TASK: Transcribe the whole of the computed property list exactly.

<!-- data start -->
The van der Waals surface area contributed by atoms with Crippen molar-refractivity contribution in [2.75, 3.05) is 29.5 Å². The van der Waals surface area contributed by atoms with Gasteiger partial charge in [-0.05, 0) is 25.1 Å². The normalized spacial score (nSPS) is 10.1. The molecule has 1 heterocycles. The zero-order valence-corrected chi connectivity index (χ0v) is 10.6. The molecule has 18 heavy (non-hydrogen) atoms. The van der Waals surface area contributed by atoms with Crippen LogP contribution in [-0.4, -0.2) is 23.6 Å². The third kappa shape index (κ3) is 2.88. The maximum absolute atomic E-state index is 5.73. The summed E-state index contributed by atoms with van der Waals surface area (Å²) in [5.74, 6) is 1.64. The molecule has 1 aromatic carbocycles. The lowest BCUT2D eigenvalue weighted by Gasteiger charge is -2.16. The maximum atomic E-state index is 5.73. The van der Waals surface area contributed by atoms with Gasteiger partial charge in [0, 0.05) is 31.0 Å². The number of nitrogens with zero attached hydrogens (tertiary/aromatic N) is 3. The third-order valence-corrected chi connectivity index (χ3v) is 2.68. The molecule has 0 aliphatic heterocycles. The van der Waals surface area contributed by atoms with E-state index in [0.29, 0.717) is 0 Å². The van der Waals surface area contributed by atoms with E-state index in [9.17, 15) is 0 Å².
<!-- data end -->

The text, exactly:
The van der Waals surface area contributed by atoms with Crippen molar-refractivity contribution in [2.75, 3.05) is 29.5 Å². The van der Waals surface area contributed by atoms with Gasteiger partial charge in [-0.05, 0) is 25.1 Å². The normalized spacial score (nSPS) is 10.1. The molecule has 1 heterocycles. The zero-order valence-corrected chi connectivity index (χ0v) is 10.6. The molecule has 18 heavy (non-hydrogen) atoms. The van der Waals surface area contributed by atoms with Crippen LogP contribution in [-0.4, -0.2) is 23.6 Å². The third kappa shape index (κ3) is 2.88. The maximum absolute atomic E-state index is 5.73. The summed E-state index contributed by atoms with van der Waals surface area (Å²) in [5.74, 6) is 1.64. The molecule has 1 aromatic carbocycles. The lowest BCUT2D eigenvalue weighted by Gasteiger charge is -2.16. The maximum atomic E-state index is 5.73. The van der Waals surface area contributed by atoms with Gasteiger partial charge in [0, 0.05) is 31.0 Å². The number of nitrogens with zero attached hydrogens (tertiary/aromatic N) is 3. The third-order valence-corrected chi connectivity index (χ3v) is 2.68. The molecule has 0 aliphatic heterocycles. The van der Waals surface area contributed by atoms with E-state index in [0.29, 0.717) is 0 Å². The van der Waals surface area contributed by atoms with E-state index in [9.17, 15) is 0 Å².